WASHINGTON — The Biden administration is weighing two policies that could change the landscape of U.S. tobacco sales.
The administration is considering requiring tobacco companies to reduce nicotine levels to non-addictive levels in all cigarettes sold in the United States, the Wall Street Journal reported, citing people familiar with the matter. At the same time, a deadline is nearing for the U.S. Food and Drug Administration (FDA) to decide on whether to ban menthol cigarettes.
The nicotine-reduction policy would lower the chemical in cigarettes to nonaddictive or minimally addictive levels and aim to push smokers to quit or switch to less harmful alternatives, the newspaper said. The FDA declined to comment on the potential nicotine regulation as of Monday afternoon.
While discussions on nicotine level changes are ongoing, the FDA is also required to respond by the end of the month to a citizens petition to ban menthol cigarettes. The menthol ban would aim to curb smoking initiation among young people, many of whom start with menthol cigarettes, the Journal reported.
On April 12, 2013, the Public Health Law Center and 18 co-signers filed a petition calling on the FDA to ban menthol in cigarettes. Nearly seven years later, one of the co-signers, the African American Tobacco Control Leadership Council, filed a lawsuit alleging, among other things, the FDA unreasonably delayed issuing a final response to the citizen petition. The FDA agreed to issue a final response to the petition by Jan. 29, the agency said.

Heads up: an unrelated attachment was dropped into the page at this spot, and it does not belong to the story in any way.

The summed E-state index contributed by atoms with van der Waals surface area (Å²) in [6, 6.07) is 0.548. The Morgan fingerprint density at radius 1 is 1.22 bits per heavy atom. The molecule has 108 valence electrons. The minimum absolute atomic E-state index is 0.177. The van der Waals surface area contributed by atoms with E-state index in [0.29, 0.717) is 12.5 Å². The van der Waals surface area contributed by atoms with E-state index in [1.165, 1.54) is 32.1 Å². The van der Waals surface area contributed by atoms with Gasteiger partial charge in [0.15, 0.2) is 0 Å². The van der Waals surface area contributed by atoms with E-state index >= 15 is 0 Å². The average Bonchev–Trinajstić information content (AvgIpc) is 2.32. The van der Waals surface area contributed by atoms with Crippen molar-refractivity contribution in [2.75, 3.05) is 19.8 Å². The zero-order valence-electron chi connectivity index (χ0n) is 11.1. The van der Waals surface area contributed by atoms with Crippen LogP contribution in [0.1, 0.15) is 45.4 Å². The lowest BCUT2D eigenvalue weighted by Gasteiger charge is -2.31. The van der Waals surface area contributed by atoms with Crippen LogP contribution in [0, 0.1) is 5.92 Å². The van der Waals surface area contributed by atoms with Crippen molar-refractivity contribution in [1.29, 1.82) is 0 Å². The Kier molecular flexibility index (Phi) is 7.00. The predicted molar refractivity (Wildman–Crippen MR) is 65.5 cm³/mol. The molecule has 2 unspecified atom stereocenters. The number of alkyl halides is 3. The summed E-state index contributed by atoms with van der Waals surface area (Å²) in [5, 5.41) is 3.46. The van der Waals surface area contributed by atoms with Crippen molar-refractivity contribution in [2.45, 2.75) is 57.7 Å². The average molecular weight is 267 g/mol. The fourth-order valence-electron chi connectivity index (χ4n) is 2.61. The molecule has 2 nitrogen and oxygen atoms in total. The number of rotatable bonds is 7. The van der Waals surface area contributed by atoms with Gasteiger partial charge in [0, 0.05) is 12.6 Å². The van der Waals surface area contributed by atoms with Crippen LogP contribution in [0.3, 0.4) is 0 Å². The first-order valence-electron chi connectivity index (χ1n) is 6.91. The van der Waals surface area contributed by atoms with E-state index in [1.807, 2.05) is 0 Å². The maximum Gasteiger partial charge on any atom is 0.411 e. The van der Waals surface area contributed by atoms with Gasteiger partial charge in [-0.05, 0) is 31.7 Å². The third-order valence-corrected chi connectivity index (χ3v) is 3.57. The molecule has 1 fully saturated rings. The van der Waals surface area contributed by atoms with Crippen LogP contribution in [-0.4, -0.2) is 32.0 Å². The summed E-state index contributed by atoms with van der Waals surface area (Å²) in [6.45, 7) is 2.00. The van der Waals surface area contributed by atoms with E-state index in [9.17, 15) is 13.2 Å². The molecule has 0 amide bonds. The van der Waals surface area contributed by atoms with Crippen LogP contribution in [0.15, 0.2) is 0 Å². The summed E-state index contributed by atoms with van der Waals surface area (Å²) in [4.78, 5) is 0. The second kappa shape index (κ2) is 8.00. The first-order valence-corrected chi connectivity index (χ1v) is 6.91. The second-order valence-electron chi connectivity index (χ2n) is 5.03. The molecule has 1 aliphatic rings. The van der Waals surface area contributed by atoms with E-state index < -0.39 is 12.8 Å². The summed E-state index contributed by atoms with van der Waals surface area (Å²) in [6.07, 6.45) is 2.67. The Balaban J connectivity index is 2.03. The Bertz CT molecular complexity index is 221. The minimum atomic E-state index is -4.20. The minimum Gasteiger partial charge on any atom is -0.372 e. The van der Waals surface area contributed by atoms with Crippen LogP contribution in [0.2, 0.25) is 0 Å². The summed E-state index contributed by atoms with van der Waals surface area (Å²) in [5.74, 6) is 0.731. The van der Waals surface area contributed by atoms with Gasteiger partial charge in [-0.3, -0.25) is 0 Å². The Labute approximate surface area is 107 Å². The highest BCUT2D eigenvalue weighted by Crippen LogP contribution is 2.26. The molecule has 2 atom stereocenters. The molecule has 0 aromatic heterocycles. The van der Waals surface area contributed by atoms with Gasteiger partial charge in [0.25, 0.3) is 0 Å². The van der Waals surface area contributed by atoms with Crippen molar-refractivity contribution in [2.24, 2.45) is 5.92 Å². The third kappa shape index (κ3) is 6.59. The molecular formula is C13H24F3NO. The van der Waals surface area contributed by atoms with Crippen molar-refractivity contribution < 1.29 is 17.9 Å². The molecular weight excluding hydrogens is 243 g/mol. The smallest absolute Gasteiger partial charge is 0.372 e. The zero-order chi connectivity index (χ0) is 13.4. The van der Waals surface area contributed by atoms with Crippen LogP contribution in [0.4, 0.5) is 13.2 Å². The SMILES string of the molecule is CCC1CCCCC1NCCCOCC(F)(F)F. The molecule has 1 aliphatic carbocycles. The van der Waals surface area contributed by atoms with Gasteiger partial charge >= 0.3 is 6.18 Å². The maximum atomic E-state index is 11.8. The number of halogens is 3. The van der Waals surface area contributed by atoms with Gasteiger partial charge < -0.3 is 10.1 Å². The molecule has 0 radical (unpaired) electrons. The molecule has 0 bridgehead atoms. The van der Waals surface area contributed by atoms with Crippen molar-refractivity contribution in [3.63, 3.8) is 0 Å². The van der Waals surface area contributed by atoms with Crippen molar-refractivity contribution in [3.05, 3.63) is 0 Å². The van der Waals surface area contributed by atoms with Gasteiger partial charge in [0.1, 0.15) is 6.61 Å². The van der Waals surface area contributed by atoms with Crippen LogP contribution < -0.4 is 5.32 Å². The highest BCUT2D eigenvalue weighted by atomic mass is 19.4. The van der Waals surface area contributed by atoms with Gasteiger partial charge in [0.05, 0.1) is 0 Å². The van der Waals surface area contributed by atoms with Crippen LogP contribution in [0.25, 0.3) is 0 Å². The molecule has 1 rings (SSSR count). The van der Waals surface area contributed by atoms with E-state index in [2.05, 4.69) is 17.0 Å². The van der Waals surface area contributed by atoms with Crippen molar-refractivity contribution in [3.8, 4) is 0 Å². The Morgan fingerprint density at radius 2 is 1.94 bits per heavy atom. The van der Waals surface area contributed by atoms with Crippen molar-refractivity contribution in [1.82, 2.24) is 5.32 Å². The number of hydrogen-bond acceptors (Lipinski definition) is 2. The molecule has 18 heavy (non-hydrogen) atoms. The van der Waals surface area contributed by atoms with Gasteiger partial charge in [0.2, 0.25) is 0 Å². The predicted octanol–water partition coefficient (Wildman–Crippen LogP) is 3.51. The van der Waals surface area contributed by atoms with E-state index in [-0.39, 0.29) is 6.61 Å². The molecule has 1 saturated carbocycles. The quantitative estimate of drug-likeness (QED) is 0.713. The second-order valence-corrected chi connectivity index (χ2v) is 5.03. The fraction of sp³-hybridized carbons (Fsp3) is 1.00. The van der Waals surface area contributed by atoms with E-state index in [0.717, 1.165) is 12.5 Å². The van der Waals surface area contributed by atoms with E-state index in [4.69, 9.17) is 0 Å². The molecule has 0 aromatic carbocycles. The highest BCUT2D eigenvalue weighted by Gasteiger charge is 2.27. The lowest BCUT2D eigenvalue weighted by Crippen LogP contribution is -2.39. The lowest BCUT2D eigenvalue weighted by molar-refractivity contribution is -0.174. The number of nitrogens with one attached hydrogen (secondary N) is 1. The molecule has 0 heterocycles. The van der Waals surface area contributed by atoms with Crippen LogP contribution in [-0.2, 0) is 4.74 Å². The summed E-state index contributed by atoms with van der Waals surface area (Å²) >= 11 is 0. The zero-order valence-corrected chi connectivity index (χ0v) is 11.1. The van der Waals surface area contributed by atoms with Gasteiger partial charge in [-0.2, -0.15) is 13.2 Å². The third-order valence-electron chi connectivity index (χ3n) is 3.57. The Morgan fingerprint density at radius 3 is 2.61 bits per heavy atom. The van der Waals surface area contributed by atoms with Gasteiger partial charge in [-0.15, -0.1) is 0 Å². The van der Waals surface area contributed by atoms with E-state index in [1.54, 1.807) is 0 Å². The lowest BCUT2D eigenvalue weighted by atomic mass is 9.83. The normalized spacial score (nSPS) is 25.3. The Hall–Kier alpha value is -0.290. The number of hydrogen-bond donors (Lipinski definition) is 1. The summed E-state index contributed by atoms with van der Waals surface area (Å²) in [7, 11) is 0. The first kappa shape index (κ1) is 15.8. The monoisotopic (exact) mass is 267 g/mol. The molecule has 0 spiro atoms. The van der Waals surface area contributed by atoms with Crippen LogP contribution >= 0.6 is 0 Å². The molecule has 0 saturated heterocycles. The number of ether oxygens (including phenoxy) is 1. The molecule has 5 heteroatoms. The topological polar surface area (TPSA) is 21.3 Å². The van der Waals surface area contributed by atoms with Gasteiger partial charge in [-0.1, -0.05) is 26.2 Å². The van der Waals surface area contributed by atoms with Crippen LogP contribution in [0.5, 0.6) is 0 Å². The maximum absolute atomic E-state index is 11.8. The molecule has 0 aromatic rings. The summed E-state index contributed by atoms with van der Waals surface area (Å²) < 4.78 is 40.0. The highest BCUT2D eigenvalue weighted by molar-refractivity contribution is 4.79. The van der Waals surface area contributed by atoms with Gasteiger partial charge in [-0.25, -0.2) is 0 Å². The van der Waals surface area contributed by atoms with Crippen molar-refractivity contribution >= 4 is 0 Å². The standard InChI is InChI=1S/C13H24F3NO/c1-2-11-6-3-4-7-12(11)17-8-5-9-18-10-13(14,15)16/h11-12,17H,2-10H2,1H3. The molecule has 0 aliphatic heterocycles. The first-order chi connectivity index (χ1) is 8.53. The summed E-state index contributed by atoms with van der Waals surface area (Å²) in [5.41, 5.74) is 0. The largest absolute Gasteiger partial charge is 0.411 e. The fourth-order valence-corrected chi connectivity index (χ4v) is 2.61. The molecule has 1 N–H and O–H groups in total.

Then, a supplemental petition with additional research on the alleged harms of menthol cigarettes was submitted in January. (The document can be found on the Public Health Law Center’s website.) After the additional information was submitted, the parties agreed to extend the FDA’s deadline to issue a final response to April 29.
“This will provide FDA with additional time to fully consider the new information, to ensure that the response takes into account all relevant information, to engage with new leadership, and to chart a path forward,” an FDA spokesperson told CSP.
When it comes to menthol, research suggests menthol cigarettes may be harder to quit than nonmenthol cigarettes, particularly among African American smokers, according to the FDA. More than 19.5 million people smoke menthol cigarettes, the agency’s website said.
The tobacco industry has rejected the FDA’s findings on menthol, the Journal said, and both policies would take years to implement and would likely face legal challenges.